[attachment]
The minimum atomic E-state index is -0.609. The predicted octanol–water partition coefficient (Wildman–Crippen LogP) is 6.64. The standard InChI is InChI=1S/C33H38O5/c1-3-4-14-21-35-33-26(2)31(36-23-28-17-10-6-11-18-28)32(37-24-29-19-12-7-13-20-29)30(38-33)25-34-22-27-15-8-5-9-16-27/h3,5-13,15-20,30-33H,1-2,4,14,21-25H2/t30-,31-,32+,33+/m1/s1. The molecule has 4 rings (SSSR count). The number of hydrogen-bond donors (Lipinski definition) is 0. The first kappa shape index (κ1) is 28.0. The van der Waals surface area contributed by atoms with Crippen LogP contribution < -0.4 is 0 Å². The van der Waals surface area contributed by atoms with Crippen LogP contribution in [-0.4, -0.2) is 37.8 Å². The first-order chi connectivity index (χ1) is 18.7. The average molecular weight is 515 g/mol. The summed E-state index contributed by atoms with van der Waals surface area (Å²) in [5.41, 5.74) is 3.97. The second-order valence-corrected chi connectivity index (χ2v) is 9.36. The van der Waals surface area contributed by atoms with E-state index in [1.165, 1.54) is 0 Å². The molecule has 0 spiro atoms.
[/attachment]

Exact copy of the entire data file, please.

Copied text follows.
The minimum atomic E-state index is -0.609. The predicted octanol–water partition coefficient (Wildman–Crippen LogP) is 6.64. The standard InChI is InChI=1S/C33H38O5/c1-3-4-14-21-35-33-26(2)31(36-23-28-17-10-6-11-18-28)32(37-24-29-19-12-7-13-20-29)30(38-33)25-34-22-27-15-8-5-9-16-27/h3,5-13,15-20,30-33H,1-2,4,14,21-25H2/t30-,31-,32+,33+/m1/s1. The molecule has 4 rings (SSSR count). The number of hydrogen-bond donors (Lipinski definition) is 0. The first kappa shape index (κ1) is 28.0. The van der Waals surface area contributed by atoms with Crippen LogP contribution < -0.4 is 0 Å². The van der Waals surface area contributed by atoms with Crippen LogP contribution in [-0.4, -0.2) is 37.8 Å². The first-order chi connectivity index (χ1) is 18.7. The average molecular weight is 515 g/mol. The summed E-state index contributed by atoms with van der Waals surface area (Å²) in [5.41, 5.74) is 3.97. The second-order valence-corrected chi connectivity index (χ2v) is 9.36. The van der Waals surface area contributed by atoms with E-state index in [1.165, 1.54) is 0 Å². The molecule has 0 spiro atoms.